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How to Become a Computer Tech: Education and Training Roadmap

Jul 31, 2018

Learn how to become a computer technician. Research the education requirements, training information and experience required for starting a career in computer technology. View article »

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  • 0:03 Shall I Be a Computer…
  • 0:29 Career Requirements
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Video Transcript

Shall I Be a Computer Technician?

Computer technicians, also known as computer support specialists, service computers and provide support to computer users. Support is provided electronically or by phone to resolve issues with hardware, software, operating systems and printers. Some techs are able to work from home, while others might have to travel to clients' homes or places of work. Some of these professionals work during the night for companies that offer services around the clock.

Career Requirements

Degree Level Varies by position; employers may prefer a bachelor's degree
Degree Field Computer science, information science or a related field
Certification Voluntary, may be preferred by employers
Key Skills Written, interpersonal, listening, problem-solving and speaking skills; familiarity with backup, operating system, configuration management, desktop communications and other related software; ability to use network analyzers, computer tool kits, mainframe computers and other related tools
Salary (2015) $51,470 (median salary for computer support specialists)

Sources: U.S. Bureau of Labor Statistics (BLS); Job listings (2012); O*Net Online

Steps to Be a Computer Technician

There are several paths to a career as a computer technician.

Step 1: Learn About the Industry

Many aspiring computer techs begin their education by learning about computers on their own. They may take apart and reassemble their own computers in order to understand how all the parts work. They may also learn through the library, by reading industry periodicals, or attending some classes.

Step 2: Pursue Formal Education

Computer techs or support specialists will need different levels of education based on their prospective position. Certificate programs are typically vendor-neutral and focus on such areas as database network administration, network security and application development. Some courses in a certificate program might focus on specific software or a programming language.

Associate's degree programs extend a computer tech's education, and students typically learn about specific software applications and take classes in programming, architecture, systems, concepts and applications. In related bachelor's degree programs, such as computer science, students typically study areas like computer servicing, server administration, network design, logic structures and security management, along with advanced math and general education coursework.

Step 3: Get a Professional Certification

Certification prepares computer techs to work on specific products or with a specific programming language. Some computer specialists pursue the CompTIA A+ certification, which is a vendor-neutral certification that assesses a specialist's competency in installation, preventative maintenance, networking and troubleshooting. Some employers require new computer techs to have the A+ certification. CompTIA also offers certification in networking, security, LINUX and other areas. Computer techs who get certified demonstrate to employers that they have a specific skill set.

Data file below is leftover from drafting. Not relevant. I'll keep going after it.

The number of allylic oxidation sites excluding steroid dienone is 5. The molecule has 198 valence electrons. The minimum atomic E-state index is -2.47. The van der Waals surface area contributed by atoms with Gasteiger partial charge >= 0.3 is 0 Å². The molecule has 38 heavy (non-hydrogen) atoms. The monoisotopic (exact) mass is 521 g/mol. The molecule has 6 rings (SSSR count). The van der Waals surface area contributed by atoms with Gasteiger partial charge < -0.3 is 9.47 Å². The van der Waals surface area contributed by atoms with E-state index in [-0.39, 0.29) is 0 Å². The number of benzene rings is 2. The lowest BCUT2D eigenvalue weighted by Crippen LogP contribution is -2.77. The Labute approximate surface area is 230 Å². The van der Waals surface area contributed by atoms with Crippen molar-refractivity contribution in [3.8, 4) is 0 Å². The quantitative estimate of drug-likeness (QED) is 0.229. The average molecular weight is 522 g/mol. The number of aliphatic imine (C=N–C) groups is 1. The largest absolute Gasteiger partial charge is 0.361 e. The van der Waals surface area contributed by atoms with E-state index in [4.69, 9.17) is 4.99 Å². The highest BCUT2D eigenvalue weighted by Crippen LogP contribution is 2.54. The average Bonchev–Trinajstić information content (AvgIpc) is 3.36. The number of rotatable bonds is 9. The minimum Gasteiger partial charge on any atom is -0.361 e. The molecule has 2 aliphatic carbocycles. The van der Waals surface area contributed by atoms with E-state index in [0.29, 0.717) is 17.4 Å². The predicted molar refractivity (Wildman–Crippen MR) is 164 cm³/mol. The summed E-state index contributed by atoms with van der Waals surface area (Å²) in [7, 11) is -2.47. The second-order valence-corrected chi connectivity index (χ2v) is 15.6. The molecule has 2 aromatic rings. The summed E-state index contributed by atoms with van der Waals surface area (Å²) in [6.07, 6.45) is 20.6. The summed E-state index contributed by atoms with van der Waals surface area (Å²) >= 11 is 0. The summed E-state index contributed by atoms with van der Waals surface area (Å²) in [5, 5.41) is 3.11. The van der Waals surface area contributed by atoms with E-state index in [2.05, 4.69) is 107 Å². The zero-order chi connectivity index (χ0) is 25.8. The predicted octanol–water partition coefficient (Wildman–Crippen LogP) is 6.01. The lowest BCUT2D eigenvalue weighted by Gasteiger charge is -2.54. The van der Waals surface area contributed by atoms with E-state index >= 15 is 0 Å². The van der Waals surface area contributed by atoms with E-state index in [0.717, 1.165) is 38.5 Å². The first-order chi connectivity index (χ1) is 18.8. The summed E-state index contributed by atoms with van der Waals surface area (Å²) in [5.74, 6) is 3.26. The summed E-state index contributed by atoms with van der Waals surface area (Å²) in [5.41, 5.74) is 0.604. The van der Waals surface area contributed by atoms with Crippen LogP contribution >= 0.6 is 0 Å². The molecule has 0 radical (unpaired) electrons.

Success Tip: Research other certification avenues. Software, systems and hardware developers and vendors offer certifications for their products. Vendors like Microsoft and Cisco offer multiple certifications that prepare technology specialists to work with specific hardware or software.

Step 4: Find Employment

Employment opportunities for computer techs vary based on the level of education they have achieved and the types of certifications earned. Computer techs work in a variety of companies in industries like telecommunications, health care, finance, and education. Technicians with 2-4 years of experience can advance to supervisory positions such as IT service managers.

Success Tip: Take advantage of training. Many companies offer training classes in computer networking and systems. The U.S. Bureau of Labor Statistics reports that computer techs typically receive extensive on-the-job training once employed, usually three months or more depending on the position. Any training or classes offered by an employer benefit a computer tech seeking to advance in the field.

Success Tip: Stay current with the technology. Computer technology changes frequently, which makes it necessary to stay up-to-date on new hardware and software. Computer techs can attend workshops, seminars, and classes as new products and systems are introduced. They can also earn additional certifications and return to school for advanced coursework.

Computer technicians generally have some hands-on familiarity with computers and how they work before completing a postsecondary program that results in a certificate, associate's degree, or a bachelor's degree in the field. Voluntary professional certification is important for employment and career advancement. Computer technicians often participate in on-the-job training and continuing education to maintain their skills.

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